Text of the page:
This leads to a lesson I’ve learned in my marketing analytics work—knowing the finding is less important than knowing how the finding was drawn. With that approach, even if you get a misdiagnosis, you dig into the factors that lead to it and end up learning a lot about the condition.
For my knees, I went overboard, and I’m happy I’ve done so. I got opinions from the same list as for my hand, plus two more surgeons, one stem cell doctor, and two pro athletes who’ve had similar injuries. All of the opinions were very useful. The result is not one 100% clear recommendation for how to take care of my knees. Better yet, the result is a list of things I can try and a comprehensive set of options with their respective probable outcomes.
2. Know Success Factors
Whatever procedure you’re recommended, become closely familiar with the success factors. Then compare those with what the doctors are telling you and consider how well you’re able to control them.
For a knee, for instance, you need stability. If I had an ACL reconstruction, but no meniscus and deficient cartilage, the ligament would likely tear again.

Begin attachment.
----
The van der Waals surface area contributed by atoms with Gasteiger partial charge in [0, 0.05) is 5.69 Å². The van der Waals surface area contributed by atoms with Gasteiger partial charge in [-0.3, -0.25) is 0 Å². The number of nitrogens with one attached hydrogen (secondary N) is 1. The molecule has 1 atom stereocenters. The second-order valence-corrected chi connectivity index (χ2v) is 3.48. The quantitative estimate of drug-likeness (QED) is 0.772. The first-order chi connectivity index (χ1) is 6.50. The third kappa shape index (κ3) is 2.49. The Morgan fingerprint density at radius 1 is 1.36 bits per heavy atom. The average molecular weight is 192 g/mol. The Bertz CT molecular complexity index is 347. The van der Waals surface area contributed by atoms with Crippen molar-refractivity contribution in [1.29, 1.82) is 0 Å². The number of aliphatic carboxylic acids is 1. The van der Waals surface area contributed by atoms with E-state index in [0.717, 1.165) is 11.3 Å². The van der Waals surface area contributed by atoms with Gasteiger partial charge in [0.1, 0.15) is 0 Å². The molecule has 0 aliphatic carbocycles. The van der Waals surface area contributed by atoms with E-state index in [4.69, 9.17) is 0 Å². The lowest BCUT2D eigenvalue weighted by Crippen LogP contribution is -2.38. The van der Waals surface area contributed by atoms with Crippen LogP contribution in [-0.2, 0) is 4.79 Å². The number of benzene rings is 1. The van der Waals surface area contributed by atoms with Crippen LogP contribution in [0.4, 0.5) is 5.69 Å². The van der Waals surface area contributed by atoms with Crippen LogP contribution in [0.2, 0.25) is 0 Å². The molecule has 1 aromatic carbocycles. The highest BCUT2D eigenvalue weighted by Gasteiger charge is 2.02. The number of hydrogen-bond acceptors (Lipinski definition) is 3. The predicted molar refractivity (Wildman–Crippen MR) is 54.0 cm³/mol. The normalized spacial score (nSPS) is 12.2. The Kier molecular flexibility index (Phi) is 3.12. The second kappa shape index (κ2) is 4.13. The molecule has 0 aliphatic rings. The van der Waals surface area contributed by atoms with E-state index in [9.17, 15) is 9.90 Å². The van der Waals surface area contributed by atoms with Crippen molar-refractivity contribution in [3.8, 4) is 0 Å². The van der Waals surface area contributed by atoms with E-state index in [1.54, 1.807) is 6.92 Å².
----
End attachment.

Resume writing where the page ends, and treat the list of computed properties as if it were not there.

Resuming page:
3. Research Autologous Stem Cell Therapy
Stem cells are what repairs our body. When you have a cut, stem cells are what comes to the rescue to repair the wound. But they have a hard time accessing joints. Modern medicine has figured out a way to do a 3-hour procedure where a doctor harvests stem cells from your own bone marrow and fat, adds growth factors from your blood, and injects the stem cell formula into your knee (or other joint).
You then need to take a month of a break from activity that involves impact or twisting, i.e. compression. Anesthesia is local and you can return to work the next day. You can keep up your non-impact exercises.
I’ve had this done at a stem cell clinic in Colorado that I’ve known about for years. I went in January 2018 and took 6 weeks off snowboarding. Then I went again in April 2018 and took three weeks off snowboarding. I continued with yoga, swimming, bike commuting, and weightlifting throughout the breaks. Contrary to surgery, I thus returned to snowboarding stronger and more confident. That’s an amazing process.